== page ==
Learn as much as possible about the qualifications required for fields that interest you. Library, internet and direct contact research will be required here. It is also helpful to ask your school, local community services, university etc. for assistance in career choices and development. Your thorough research will help you to determine quickly which areas you want to study in, as well as the depth of study required. Dig deep and look at third and fourth year subject/skills training requirements as well, so that you don't find any nasty surprises awaiting you, such as additional time or harder skills that do not match your interests or abilities.
Find people who work in the field and learn from them. Once you have worked out which specific jobs interest you, speak to those already working in these areas. This will enable you to hear their suggestions and to ask them what they like and dislike about the field in which they work. Sometimes you may even have an opportunity to do some work experience with a place that interests you, to help you to "get a feel" for the work involved.
Evaluate your choice of field according to your own perceptions and the information you have gathered. Assess the comments you've received, weigh these up with your research work and add in your own feelings about your potential career path. This is now the time to decide whether this career continues to appeal to you. Do not forget to include the type of lifestyle you would like in the balancing equation. If you make enormous compromises as to the type of lifestyle that you ultimately want, you may be unhappy and live to regret this. As such, it is wise to try and combine your career choice with a lifestyle balance, with minor or short-term compromises rather than major, long-term ones.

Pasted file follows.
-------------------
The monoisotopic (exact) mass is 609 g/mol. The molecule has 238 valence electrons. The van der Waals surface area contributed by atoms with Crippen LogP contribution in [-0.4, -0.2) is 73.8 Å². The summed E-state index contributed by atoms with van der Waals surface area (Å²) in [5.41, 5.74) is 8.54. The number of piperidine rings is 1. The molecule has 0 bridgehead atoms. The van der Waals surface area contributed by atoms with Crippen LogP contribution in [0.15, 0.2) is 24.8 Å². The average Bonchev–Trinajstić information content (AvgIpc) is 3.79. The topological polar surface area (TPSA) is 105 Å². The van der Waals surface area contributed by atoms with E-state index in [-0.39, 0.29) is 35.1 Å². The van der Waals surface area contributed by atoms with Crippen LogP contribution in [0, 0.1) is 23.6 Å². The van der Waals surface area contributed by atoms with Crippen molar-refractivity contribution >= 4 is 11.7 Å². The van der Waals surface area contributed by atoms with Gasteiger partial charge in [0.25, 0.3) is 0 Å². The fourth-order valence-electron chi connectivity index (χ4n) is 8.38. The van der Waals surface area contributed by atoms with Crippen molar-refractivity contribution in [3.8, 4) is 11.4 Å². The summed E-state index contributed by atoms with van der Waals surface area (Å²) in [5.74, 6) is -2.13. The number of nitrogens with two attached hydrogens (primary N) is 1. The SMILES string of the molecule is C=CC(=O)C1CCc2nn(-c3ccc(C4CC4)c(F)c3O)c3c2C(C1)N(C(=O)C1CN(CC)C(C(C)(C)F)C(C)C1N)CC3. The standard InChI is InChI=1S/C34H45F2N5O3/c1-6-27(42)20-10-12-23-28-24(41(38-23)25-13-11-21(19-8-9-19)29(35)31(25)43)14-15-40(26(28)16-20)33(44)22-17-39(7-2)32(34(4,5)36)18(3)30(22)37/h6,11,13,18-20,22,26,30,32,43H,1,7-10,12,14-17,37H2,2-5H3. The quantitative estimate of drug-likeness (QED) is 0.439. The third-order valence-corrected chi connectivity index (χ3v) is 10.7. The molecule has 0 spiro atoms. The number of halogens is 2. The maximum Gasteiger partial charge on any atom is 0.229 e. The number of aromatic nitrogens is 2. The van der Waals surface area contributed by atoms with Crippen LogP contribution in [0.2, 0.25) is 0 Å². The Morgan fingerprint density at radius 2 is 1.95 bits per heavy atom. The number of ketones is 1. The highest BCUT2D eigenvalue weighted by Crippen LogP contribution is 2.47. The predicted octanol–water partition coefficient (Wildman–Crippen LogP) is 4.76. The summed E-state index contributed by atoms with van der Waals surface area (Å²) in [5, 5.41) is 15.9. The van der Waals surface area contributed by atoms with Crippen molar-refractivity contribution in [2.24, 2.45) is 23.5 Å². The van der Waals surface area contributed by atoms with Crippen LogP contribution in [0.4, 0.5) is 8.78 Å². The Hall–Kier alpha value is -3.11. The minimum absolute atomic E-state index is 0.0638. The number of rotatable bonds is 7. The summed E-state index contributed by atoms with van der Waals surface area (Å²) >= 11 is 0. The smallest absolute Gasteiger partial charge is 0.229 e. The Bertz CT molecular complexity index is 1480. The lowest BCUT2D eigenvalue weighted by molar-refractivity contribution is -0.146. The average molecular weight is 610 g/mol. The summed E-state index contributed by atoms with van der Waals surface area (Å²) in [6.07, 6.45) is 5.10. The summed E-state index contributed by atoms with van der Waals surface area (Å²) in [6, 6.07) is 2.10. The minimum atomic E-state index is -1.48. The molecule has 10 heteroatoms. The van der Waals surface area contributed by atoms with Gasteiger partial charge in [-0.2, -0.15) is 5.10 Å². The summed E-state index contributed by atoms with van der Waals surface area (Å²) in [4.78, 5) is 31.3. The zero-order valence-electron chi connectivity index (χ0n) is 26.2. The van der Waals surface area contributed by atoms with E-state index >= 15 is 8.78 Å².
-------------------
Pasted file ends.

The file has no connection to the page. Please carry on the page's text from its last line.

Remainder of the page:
Sign up for an educational or training program in the career of your choice. While studying, do not neglect to take advantage of networking opportunities and chances to work in your career field either as a volunteer or in short-term paid positions. These opportunities will give you the best possible feel for the work and the types of people in the field that you will be working with. It will help you to filter out any unneeded areas of study or to take on additional subjects and skills training that may be of possible use and could help to extend your horizons.
Keep positive. When you are finally trained and ready to find that dream career, the most important thing is to maintain a positive outlook about your life and to be ready for change, difference and shifts in your comfort zones. This is the real world and it moves rapidly; it is important to keep up with changes and to take a positive approach by making opportunities out of challenges. However, always keep what is unique about you because at the end of the day, that is the special something many employers are looking for while they choose from many skilled and educated workers available to them.
Adapted from wikiHow